How does the LG 34UM95 compare to a retina screen?

NICKXXXXXX

macrumors regular
Original poster
Oct 9, 2014
215
29
So i'm guessing this new LG screen haven't gone under anyones radar. My question however is how does it stack up against a retina screen? The reason I haven't wanted to buy it is because i'm afraid the screen will be sub par compared to my retina macbook pro. I've been thinking about building a gaming pc and then that would be perfect because if we get a thunderbolt display it most likely wont be able to connect with a pc.
 

brentsg

macrumors 68040
Oct 15, 2008
3,508
879
I think the PPI is the same as the current Thunderbolt display. It's nowhere near 4K.
 

Poki

macrumors 65816
Mar 21, 2012
1,317
903
Hmm. Only 110 PPI. That means there will be a huge difference then coming from my retina screen
If your "retina screen" is not the 5k iMac, but rather a MacBook or iPad, then it won't be a serious downgrade. The current Apple Thunderbolt Display still delivers better colors and contrast than the MBPr in my experience. So the only thing you loose is pixel density. Still, 110 ppi is NOT bad for a desktop screen, and I never had a problem working on my TB display.
 

NICKXXXXXX

macrumors regular
Original poster
Oct 9, 2014
215
29
If your "retina screen" is not the 5k iMac, but rather a MacBook or iPad, then it won't be a serious downgrade. The current Apple Thunderbolt Display still delivers better colors and contrast than the MBPr in my experience. So the only thing you loose is pixel density. Still, 110 ppi is NOT bad for a desktop screen, and I never had a problem working on my TB display.
Ah I see. Well I still don't know. Might just hold my thumbs apple releases a 24 inch 4k screen.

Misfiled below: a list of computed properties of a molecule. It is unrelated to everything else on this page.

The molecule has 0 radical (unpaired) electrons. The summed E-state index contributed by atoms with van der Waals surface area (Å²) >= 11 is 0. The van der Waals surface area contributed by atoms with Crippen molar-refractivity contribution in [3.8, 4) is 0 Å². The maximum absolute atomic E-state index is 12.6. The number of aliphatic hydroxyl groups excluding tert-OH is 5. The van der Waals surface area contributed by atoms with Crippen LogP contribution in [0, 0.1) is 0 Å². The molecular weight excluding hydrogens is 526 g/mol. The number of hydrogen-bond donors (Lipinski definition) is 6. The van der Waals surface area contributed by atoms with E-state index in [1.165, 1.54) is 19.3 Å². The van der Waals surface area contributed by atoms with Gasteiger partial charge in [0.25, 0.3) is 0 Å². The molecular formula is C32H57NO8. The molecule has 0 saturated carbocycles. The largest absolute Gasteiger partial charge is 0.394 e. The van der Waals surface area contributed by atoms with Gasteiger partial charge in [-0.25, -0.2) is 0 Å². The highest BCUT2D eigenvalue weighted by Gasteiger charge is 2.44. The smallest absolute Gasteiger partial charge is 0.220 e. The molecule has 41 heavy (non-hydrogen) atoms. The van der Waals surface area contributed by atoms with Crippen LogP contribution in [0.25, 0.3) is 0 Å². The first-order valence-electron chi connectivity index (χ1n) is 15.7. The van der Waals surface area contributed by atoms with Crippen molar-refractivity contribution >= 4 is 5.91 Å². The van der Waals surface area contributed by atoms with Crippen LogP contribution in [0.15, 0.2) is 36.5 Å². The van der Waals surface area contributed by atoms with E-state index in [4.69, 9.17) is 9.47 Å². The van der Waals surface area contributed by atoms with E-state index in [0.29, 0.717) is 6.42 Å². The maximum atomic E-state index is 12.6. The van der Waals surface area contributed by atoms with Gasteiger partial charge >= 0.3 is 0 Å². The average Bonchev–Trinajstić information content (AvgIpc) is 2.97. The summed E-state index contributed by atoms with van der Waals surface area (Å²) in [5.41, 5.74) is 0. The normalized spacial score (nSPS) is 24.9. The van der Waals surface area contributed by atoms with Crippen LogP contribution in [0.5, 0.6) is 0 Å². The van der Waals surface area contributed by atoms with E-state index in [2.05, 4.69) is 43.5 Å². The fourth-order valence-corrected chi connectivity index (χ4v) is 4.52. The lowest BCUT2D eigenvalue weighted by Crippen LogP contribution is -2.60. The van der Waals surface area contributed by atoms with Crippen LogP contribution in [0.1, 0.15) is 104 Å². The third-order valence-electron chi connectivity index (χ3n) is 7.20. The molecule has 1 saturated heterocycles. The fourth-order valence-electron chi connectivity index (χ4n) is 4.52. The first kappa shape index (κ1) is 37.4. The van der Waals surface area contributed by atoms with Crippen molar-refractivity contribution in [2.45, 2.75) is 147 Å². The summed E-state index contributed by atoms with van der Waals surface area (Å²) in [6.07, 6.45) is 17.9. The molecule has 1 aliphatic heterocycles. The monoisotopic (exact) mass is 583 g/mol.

Poki

macrumors 65816
Mar 21, 2012
1,317
903
Ah I see. Well I still don't know. Might just hold my thumbs apple releases a 24 inch 4k screen.
If they release a new screen, it will most probably be an updated 27" Thunderbolt Display with the new panel used in the 5k iMac. Not gonna happen soon though - the technology to drive an external 5k display without lag simply isn't there yet. Even Thunderbolt 2 isn't certified for that resolution, although it might work with some software tricks.
 

NICKXXXXXX

macrumors regular
Original poster
Oct 9, 2014
215
29
If they release a new screen, it will most probably be an updated 27" Thunderbolt Display with the new panel used in the 5k iMac. Not gonna happen soon though - the technology to drive an external 5k display without lag simply isn't there yet. Even Thunderbolt 2 isn't certified for that resolution, although it might work with some software tricks.
Yeah I know. That's why I'm hoping they do a 4k that works with TB2
 

Poki

macrumors 65816
Mar 21, 2012
1,317
903
Yeah I know. That's why I'm hoping they do a 4k that works with TB2
I honestly don't see a reason why they should. There are already quite good 4k screens out there, and they already developed the 5k screen. Why put money in R&D to build something the competition already has if you already have something more advanced at your hands?

I guess they'll find a way to connect such a display to a Mac. One solution would be to use two Thunderbolt 2 ports. But that'd only work with the Mac Pro, as every other Mac only has one TB controller (please correct me if I'm mistaken, but I believe the two TB ports in some Macs are accessing the same controller).